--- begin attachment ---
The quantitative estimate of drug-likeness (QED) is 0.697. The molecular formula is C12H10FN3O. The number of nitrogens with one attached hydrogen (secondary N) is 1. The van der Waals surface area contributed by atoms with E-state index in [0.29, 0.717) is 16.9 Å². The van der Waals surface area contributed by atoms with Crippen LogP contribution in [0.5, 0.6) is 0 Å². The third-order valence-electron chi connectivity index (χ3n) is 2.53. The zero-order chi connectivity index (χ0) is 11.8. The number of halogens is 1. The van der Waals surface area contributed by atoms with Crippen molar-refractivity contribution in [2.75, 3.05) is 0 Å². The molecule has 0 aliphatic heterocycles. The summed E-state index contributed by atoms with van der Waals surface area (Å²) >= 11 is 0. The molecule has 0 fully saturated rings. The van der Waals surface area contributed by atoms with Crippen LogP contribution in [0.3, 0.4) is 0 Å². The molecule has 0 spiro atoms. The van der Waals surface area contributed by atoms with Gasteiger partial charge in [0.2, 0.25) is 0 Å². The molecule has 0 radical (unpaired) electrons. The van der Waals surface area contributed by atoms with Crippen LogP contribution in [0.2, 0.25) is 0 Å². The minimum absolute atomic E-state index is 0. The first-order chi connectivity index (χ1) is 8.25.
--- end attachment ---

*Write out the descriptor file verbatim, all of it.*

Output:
The quantitative estimate of drug-likeness (QED) is 0.697. The molecular formula is C12H10FN3O. The number of nitrogens with one attached hydrogen (secondary N) is 1. The van der Waals surface area contributed by atoms with E-state index in [0.29, 0.717) is 16.9 Å². The van der Waals surface area contributed by atoms with Crippen LogP contribution in [0.5, 0.6) is 0 Å². The third-order valence-electron chi connectivity index (χ3n) is 2.53. The zero-order chi connectivity index (χ0) is 11.8. The number of halogens is 1. The van der Waals surface area contributed by atoms with Crippen molar-refractivity contribution in [2.75, 3.05) is 0 Å². The molecule has 0 aliphatic heterocycles. The summed E-state index contributed by atoms with van der Waals surface area (Å²) >= 11 is 0. The molecule has 0 fully saturated rings. The van der Waals surface area contributed by atoms with Crippen LogP contribution in [0.3, 0.4) is 0 Å². The molecule has 0 spiro atoms. The van der Waals surface area contributed by atoms with Gasteiger partial charge in [0.2, 0.25) is 0 Å². The molecule has 0 radical (unpaired) electrons. The van der Waals surface area contributed by atoms with Crippen LogP contribution in [0.2, 0.25) is 0 Å². The minimum absolute atomic E-state index is 0. The first-order chi connectivity index (χ1) is 8.25.